Comment on the proverb of the lesson. Do you agree or
disagree with it? Explain why or why not.
The title of the story you are going to read is ‘Success Story’.
Try to anticipate its plot.
The main character is Mr. Richards. Write down five ques-
tions in order to find out the relevant information you are
interested in about this character.
I met Richards ten years or more ago when I first
went down to Cuba. He was a short, sharp-faced, agreeable
chap, then about twenty-two. He introduced himself to me
on the boat and I was surprised to find that Panamerica
Steel and Structure was sending us both to the same job.
Richards was from some not very good state univer-
sity engineering school. Being the same age myself, and
just out of “tech,” I was prepared to patronize him if I
needed to; but I soon saw I didn’t need to. There was really
not the faintest possibility of anyone supposing that Rich-
ards was as smart as I was. In fact, I couldn’t then imagine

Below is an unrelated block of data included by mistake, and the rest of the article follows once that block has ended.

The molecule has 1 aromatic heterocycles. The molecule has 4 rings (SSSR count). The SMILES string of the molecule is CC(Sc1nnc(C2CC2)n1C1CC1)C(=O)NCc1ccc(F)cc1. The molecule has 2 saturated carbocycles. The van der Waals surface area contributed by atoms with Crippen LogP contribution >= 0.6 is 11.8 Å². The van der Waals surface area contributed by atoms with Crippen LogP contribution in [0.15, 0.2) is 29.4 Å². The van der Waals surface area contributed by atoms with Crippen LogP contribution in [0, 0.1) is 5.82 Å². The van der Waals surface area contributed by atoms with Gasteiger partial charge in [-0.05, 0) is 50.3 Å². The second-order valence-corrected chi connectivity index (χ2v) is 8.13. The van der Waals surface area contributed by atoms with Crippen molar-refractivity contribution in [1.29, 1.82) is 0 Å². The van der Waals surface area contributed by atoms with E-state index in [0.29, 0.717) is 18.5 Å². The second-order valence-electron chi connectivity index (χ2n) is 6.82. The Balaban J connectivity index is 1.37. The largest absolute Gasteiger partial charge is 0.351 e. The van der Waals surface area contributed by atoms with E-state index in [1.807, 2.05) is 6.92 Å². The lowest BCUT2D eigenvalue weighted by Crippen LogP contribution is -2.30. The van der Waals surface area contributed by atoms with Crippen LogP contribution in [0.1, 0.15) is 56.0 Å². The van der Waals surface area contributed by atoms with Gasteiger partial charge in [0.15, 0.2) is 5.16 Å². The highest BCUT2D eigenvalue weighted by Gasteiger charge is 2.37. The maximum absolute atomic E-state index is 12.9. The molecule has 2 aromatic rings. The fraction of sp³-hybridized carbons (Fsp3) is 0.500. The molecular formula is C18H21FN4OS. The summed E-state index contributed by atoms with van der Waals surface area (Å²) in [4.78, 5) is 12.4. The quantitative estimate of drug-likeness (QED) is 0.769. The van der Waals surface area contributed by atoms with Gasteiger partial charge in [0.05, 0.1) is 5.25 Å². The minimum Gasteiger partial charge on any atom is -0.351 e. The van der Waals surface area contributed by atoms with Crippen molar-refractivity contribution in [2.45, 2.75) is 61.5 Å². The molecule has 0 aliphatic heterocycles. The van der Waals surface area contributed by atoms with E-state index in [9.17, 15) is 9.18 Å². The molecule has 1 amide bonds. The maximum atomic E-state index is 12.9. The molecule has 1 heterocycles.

how he had managed to get his job. I have an idea now. It
came to me when I happened to read a few weeks ago that
Richards had been made a vice-president and director of
Success Story by JAMES GOULD COZZENS
Read the story. As you read, record clues that help you
infer who Richards was and how he managed to become
• the accuracy he did his job with;
• the interest he took in what he was doing;
• his sense of humour;
• his emotional and behavioral characteristics.
Skim the text to find answers to your questions. Share them
with the class.
Making Inferences about Characters
In the course of a story, a writer often provides
details that turn out to be subtle to a character’s
personality. When you make a logical guess about
something or somebody in a story, based on informa-